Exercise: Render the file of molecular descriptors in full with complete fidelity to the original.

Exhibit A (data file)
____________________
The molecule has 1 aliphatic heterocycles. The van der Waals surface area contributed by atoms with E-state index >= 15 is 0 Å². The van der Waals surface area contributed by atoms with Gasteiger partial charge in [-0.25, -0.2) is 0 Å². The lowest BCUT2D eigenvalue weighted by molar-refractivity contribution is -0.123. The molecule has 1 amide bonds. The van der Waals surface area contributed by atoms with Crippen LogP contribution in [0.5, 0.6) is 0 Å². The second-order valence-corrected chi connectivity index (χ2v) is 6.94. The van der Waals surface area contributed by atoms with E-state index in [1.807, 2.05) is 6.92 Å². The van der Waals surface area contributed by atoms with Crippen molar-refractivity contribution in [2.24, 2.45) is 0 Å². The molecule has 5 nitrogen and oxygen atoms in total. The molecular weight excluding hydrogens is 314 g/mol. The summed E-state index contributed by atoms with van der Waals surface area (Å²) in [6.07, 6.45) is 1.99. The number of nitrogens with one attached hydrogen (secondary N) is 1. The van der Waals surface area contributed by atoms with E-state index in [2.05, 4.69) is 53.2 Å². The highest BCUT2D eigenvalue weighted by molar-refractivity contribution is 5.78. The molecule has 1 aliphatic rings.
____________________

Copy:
The molecule has 1 aliphatic heterocycles. The van der Waals surface area contributed by atoms with E-state index >= 15 is 0 Å². The van der Waals surface area contributed by atoms with Gasteiger partial charge in [-0.25, -0.2) is 0 Å². The lowest BCUT2D eigenvalue weighted by molar-refractivity contribution is -0.123. The molecule has 1 amide bonds. The van der Waals surface area contributed by atoms with Crippen LogP contribution in [0.5, 0.6) is 0 Å². The second-order valence-corrected chi connectivity index (χ2v) is 6.94. The van der Waals surface area contributed by atoms with E-state index in [1.807, 2.05) is 6.92 Å². The van der Waals surface area contributed by atoms with Crippen molar-refractivity contribution in [2.24, 2.45) is 0 Å². The molecule has 5 nitrogen and oxygen atoms in total. The molecular weight excluding hydrogens is 314 g/mol. The summed E-state index contributed by atoms with van der Waals surface area (Å²) in [6.07, 6.45) is 1.99. The number of nitrogens with one attached hydrogen (secondary N) is 1. The van der Waals surface area contributed by atoms with E-state index in [2.05, 4.69) is 53.2 Å². The highest BCUT2D eigenvalue weighted by molar-refractivity contribution is 5.78. The molecule has 1 aliphatic rings.